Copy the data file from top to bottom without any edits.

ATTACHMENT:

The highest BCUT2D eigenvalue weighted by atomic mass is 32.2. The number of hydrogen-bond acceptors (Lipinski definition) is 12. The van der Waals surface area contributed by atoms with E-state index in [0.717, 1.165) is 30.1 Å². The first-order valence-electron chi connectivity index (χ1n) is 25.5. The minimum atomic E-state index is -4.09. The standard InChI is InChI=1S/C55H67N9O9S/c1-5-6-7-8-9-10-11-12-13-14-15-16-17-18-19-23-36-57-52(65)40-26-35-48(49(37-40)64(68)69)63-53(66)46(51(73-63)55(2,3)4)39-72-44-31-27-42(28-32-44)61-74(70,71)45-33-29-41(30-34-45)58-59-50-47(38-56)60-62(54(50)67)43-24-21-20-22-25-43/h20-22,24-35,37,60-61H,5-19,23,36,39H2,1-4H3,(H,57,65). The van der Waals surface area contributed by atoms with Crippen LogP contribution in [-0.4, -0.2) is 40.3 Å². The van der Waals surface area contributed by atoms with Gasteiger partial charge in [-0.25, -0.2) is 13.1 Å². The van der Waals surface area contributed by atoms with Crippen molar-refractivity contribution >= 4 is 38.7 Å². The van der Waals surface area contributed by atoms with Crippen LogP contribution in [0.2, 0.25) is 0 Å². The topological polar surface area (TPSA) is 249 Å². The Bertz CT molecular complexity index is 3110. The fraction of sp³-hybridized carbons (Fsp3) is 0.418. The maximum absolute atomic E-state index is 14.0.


The highest BCUT2D eigenvalue weighted by atomic mass is 32.2. The number of hydrogen-bond acceptors (Lipinski definition) is 12. The van der Waals surface area contributed by atoms with E-state index in [0.717, 1.165) is 30.1 Å². The first-order valence-electron chi connectivity index (χ1n) is 25.5. The minimum atomic E-state index is -4.09. The standard InChI is InChI=1S/C55H67N9O9S/c1-5-6-7-8-9-10-11-12-13-14-15-16-17-18-19-23-36-57-52(65)40-26-35-48(49(37-40)64(68)69)63-53(66)46(51(73-63)55(2,3)4)39-72-44-31-27-42(28-32-44)61-74(70,71)45-33-29-41(30-34-45)58-59-50-47(38-56)60-62(54(50)67)43-24-21-20-22-25-43/h20-22,24-35,37,60-61H,5-19,23,36,39H2,1-4H3,(H,57,65). The van der Waals surface area contributed by atoms with Crippen LogP contribution in [-0.4, -0.2) is 40.3 Å². The van der Waals surface area contributed by atoms with Gasteiger partial charge in [-0.25, -0.2) is 13.1 Å². The van der Waals surface area contributed by atoms with Crippen molar-refractivity contribution >= 4 is 38.7 Å². The van der Waals surface area contributed by atoms with Crippen LogP contribution in [0.2, 0.25) is 0 Å². The topological polar surface area (TPSA) is 249 Å². The Bertz CT molecular complexity index is 3110. The fraction of sp³-hybridized carbons (Fsp3) is 0.418. The maximum absolute atomic E-state index is 14.0.